The new information greatly increases our understanding of how the DNA code operates. Over 75% of the human genome codes RNA that appears to help regulate gene activity. There are also many locations on the genome where proteins bind to the DNA, again used for switching how the genes are expressed. Over four million of these switches have been identified.

The article finishes: Still, "it's worth reminding ourselves that we are very, very complex machines," [Ewan] Birney [of the European Molecular Biology Laboratory in Hinxton, England] said. "It shouldn't be so surprising that the instruction manual is really pretty fearsomely complicated."

The article can be read on stuff.co.nz or nzherald.co.nz, or more info here.

Sunday 26 August 2012 – Neil Armstrong has died

Neil Armstrong has died (Saturday 25 August American time), aged 82. He was the first man to walk on the Moon, and while he did not live to see people walk on any other heavenly body (or even on the Moon after the Apollo missions), he did see space tourism and private space missions just beginning to take off (pun intended). NASA Administrator Charles Bolden paid tribute to Mr Armstrong saying "As long as there are history books, Neil Armstrong will be included in them." Read more on CNN.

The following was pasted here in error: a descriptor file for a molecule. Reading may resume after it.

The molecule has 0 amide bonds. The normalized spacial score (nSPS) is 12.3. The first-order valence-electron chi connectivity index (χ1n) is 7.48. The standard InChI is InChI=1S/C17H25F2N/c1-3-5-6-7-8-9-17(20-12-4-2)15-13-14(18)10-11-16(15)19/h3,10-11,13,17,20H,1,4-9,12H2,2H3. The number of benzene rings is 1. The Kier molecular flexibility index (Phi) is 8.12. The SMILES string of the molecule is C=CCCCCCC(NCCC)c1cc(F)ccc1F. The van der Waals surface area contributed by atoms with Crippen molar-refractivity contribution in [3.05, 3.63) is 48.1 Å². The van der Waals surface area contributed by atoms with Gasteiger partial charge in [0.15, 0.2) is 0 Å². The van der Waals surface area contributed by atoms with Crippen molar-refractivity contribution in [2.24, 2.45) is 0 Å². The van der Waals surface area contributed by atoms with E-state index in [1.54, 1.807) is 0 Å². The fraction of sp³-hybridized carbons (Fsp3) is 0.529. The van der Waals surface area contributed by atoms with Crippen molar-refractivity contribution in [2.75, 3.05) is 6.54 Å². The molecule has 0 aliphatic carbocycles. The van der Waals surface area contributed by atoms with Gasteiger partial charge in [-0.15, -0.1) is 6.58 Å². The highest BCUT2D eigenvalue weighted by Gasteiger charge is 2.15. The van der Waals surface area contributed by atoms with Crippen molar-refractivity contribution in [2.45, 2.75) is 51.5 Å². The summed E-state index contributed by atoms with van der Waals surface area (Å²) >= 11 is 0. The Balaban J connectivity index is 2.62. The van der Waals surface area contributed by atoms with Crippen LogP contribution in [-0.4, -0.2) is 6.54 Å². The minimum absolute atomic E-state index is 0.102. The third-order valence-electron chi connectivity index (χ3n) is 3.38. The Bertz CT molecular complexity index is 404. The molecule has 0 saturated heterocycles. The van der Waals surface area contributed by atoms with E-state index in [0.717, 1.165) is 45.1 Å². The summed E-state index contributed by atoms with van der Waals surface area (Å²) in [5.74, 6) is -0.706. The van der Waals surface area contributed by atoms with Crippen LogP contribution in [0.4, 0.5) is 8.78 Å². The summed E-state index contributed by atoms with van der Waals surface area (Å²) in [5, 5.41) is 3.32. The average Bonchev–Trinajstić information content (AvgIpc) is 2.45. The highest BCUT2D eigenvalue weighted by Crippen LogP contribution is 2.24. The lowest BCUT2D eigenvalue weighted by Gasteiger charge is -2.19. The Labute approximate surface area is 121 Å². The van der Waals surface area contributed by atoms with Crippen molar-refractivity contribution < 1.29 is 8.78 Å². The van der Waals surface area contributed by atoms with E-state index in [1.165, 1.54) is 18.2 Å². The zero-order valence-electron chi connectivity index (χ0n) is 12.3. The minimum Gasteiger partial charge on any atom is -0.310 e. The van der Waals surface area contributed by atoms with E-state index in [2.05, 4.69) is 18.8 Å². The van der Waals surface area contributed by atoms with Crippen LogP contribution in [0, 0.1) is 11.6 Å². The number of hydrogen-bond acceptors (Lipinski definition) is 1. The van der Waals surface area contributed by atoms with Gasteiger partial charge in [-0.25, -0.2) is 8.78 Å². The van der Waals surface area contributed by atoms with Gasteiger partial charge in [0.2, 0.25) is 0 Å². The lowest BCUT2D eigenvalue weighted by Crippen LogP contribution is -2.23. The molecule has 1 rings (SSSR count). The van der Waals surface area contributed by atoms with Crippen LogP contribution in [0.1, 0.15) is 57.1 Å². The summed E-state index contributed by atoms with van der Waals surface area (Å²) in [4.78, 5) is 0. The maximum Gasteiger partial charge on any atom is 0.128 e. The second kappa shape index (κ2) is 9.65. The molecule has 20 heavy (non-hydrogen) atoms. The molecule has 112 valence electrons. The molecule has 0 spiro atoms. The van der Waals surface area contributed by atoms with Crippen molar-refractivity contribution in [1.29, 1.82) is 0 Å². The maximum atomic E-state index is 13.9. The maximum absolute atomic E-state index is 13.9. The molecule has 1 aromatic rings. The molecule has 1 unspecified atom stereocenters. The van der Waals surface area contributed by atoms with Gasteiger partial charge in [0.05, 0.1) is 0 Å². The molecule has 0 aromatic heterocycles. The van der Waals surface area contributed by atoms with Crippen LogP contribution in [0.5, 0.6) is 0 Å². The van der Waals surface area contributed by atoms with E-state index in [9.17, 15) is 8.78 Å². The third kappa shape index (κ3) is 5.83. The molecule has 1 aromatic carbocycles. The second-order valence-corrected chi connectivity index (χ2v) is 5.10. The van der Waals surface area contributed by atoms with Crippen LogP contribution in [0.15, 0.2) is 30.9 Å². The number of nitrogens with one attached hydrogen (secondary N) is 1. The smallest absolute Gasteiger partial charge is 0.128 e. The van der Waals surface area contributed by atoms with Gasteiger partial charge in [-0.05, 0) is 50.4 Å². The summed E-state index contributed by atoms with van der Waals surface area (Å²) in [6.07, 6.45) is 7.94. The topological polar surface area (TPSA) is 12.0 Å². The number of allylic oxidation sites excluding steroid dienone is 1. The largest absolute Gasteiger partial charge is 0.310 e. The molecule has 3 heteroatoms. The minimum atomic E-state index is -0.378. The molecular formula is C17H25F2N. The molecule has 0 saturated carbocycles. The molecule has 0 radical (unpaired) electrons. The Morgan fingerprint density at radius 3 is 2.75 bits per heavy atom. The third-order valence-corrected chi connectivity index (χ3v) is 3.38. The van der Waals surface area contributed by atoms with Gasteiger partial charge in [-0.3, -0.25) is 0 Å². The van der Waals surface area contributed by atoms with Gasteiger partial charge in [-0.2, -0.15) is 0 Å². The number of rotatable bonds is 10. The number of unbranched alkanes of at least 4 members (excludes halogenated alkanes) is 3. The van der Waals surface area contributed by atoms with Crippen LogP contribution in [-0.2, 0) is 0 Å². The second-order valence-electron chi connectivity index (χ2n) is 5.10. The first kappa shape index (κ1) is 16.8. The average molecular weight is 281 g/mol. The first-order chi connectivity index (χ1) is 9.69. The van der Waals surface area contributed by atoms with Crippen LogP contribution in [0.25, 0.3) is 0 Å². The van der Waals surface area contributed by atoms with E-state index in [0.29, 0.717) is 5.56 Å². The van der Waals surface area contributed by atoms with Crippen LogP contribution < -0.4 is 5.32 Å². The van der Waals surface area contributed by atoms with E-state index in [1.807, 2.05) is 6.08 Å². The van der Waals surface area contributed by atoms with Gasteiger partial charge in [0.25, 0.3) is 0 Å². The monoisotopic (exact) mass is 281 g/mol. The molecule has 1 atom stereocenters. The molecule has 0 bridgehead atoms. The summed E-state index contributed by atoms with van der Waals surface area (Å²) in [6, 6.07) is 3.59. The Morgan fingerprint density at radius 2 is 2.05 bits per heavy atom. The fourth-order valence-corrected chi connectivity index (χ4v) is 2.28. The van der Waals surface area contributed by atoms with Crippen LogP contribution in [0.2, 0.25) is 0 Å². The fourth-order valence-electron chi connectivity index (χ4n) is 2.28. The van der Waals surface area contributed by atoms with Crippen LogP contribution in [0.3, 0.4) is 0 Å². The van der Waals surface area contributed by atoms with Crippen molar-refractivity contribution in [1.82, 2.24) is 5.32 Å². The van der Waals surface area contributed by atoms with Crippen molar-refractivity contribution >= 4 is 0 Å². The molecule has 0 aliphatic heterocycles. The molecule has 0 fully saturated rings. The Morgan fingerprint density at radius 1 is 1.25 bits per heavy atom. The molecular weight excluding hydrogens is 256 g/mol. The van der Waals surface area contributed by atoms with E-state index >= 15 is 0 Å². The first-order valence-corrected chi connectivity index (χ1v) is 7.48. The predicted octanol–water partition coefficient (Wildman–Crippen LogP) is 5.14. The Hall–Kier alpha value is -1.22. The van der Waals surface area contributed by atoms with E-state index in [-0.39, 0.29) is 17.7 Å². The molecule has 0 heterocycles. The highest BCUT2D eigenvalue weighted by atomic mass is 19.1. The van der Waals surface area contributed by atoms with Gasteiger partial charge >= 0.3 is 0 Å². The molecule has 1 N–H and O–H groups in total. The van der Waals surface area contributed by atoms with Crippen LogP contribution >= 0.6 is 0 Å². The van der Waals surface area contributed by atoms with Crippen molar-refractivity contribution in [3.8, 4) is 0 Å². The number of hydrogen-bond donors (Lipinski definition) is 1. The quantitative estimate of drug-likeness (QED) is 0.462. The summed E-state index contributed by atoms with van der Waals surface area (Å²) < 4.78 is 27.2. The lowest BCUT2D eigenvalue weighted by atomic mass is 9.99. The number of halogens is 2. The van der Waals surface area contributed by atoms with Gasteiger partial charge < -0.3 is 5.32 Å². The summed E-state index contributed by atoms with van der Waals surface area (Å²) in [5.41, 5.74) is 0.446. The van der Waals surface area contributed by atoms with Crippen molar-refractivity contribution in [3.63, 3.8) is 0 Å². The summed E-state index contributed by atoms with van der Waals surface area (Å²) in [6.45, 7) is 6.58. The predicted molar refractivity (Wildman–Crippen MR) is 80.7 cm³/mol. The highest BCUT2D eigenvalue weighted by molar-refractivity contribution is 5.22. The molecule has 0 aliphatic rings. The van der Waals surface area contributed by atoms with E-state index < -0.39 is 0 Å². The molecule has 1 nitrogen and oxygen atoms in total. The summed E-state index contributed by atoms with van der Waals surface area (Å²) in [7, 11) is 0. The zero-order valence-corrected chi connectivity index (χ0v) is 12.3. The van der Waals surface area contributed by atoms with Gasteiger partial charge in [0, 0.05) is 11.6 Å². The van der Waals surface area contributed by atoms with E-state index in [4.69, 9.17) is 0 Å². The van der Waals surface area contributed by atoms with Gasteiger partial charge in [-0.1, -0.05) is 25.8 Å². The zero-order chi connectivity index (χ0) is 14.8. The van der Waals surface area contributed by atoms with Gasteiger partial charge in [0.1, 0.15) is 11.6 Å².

Thursday 5 July 2012 – Higgs boson possibly discovered

CERN has announced that they are pretty sure that they have discovered the Higgs boson, a particle that is thought to give mass to matter. Two teams of researchers at CERN using different detectors have independently been looking for the particle, with both teams finding good evidence that they have found a new particle, with a probability of 99.999%, that they believe is the Higgs boson. It's also possible that they have found an unexpected kind of particle. The new particle has a mass of about 133 protons.